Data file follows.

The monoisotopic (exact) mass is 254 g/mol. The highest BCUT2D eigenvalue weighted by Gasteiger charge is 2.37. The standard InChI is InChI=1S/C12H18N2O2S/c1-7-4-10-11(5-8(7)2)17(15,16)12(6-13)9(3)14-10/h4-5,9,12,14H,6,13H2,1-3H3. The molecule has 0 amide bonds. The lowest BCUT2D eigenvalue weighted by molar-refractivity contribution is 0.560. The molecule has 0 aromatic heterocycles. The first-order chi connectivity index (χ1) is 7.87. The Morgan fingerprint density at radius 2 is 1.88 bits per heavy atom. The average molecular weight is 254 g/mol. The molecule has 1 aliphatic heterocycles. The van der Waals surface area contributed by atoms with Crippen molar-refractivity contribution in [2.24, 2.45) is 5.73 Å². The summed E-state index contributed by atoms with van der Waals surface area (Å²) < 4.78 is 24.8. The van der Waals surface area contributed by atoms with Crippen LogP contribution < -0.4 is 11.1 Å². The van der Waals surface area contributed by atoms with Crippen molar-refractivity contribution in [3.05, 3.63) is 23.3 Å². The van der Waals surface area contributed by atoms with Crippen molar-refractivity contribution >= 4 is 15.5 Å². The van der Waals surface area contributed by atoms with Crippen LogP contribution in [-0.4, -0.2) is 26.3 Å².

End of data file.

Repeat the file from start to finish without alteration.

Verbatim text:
The monoisotopic (exact) mass is 254 g/mol. The highest BCUT2D eigenvalue weighted by Gasteiger charge is 2.37. The standard InChI is InChI=1S/C12H18N2O2S/c1-7-4-10-11(5-8(7)2)17(15,16)12(6-13)9(3)14-10/h4-5,9,12,14H,6,13H2,1-3H3. The molecule has 0 amide bonds. The lowest BCUT2D eigenvalue weighted by molar-refractivity contribution is 0.560. The molecule has 0 aromatic heterocycles. The first-order chi connectivity index (χ1) is 7.87. The Morgan fingerprint density at radius 2 is 1.88 bits per heavy atom. The average molecular weight is 254 g/mol. The molecule has 1 aliphatic heterocycles. The van der Waals surface area contributed by atoms with Crippen molar-refractivity contribution in [2.24, 2.45) is 5.73 Å². The summed E-state index contributed by atoms with van der Waals surface area (Å²) < 4.78 is 24.8. The van der Waals surface area contributed by atoms with Crippen LogP contribution < -0.4 is 11.1 Å². The van der Waals surface area contributed by atoms with Crippen molar-refractivity contribution in [3.05, 3.63) is 23.3 Å². The van der Waals surface area contributed by atoms with Crippen molar-refractivity contribution >= 4 is 15.5 Å². The van der Waals surface area contributed by atoms with Crippen LogP contribution in [-0.4, -0.2) is 26.3 Å².